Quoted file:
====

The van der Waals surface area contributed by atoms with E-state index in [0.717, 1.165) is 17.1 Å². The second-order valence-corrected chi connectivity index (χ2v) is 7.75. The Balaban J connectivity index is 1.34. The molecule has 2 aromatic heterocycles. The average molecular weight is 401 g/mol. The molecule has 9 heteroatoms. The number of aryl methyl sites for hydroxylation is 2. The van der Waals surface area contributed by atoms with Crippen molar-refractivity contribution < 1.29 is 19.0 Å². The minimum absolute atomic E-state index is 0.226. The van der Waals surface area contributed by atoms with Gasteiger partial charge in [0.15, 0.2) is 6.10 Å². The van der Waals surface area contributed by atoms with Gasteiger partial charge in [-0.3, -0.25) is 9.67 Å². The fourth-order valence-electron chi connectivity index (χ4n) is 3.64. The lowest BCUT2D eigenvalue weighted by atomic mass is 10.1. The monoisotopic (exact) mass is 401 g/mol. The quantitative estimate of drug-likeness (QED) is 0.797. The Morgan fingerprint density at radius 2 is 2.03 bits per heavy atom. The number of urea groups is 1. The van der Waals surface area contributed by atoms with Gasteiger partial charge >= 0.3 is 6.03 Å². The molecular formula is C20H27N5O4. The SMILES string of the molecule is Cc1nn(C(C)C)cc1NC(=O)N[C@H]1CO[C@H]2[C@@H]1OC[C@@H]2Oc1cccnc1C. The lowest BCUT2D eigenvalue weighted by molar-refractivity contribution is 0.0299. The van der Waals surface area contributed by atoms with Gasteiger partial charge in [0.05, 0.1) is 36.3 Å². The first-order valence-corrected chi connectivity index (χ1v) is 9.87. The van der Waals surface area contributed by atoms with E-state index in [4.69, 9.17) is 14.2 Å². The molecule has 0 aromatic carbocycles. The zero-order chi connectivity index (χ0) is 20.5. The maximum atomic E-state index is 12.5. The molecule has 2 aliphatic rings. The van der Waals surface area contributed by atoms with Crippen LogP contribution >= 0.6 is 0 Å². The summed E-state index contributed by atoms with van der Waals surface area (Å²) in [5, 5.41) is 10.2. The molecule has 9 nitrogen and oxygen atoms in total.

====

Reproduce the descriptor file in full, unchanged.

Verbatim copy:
The van der Waals surface area contributed by atoms with E-state index in [0.717, 1.165) is 17.1 Å². The second-order valence-corrected chi connectivity index (χ2v) is 7.75. The Balaban J connectivity index is 1.34. The molecule has 2 aromatic heterocycles. The average molecular weight is 401 g/mol. The molecule has 9 heteroatoms. The number of aryl methyl sites for hydroxylation is 2. The van der Waals surface area contributed by atoms with Crippen molar-refractivity contribution < 1.29 is 19.0 Å². The minimum absolute atomic E-state index is 0.226. The van der Waals surface area contributed by atoms with Gasteiger partial charge in [0.15, 0.2) is 6.10 Å². The van der Waals surface area contributed by atoms with Gasteiger partial charge in [-0.3, -0.25) is 9.67 Å². The fourth-order valence-electron chi connectivity index (χ4n) is 3.64. The lowest BCUT2D eigenvalue weighted by atomic mass is 10.1. The monoisotopic (exact) mass is 401 g/mol. The quantitative estimate of drug-likeness (QED) is 0.797. The Morgan fingerprint density at radius 2 is 2.03 bits per heavy atom. The number of urea groups is 1. The van der Waals surface area contributed by atoms with Gasteiger partial charge >= 0.3 is 6.03 Å². The molecular formula is C20H27N5O4. The SMILES string of the molecule is Cc1nn(C(C)C)cc1NC(=O)N[C@H]1CO[C@H]2[C@@H]1OC[C@@H]2Oc1cccnc1C. The lowest BCUT2D eigenvalue weighted by molar-refractivity contribution is 0.0299. The van der Waals surface area contributed by atoms with Gasteiger partial charge in [0.05, 0.1) is 36.3 Å². The first-order valence-corrected chi connectivity index (χ1v) is 9.87. The van der Waals surface area contributed by atoms with E-state index in [4.69, 9.17) is 14.2 Å². The molecule has 0 aromatic carbocycles. The zero-order chi connectivity index (χ0) is 20.5. The maximum atomic E-state index is 12.5. The molecule has 2 aliphatic rings. The van der Waals surface area contributed by atoms with Crippen LogP contribution >= 0.6 is 0 Å². The summed E-state index contributed by atoms with van der Waals surface area (Å²) in [5, 5.41) is 10.2. The molecule has 9 nitrogen and oxygen atoms in total.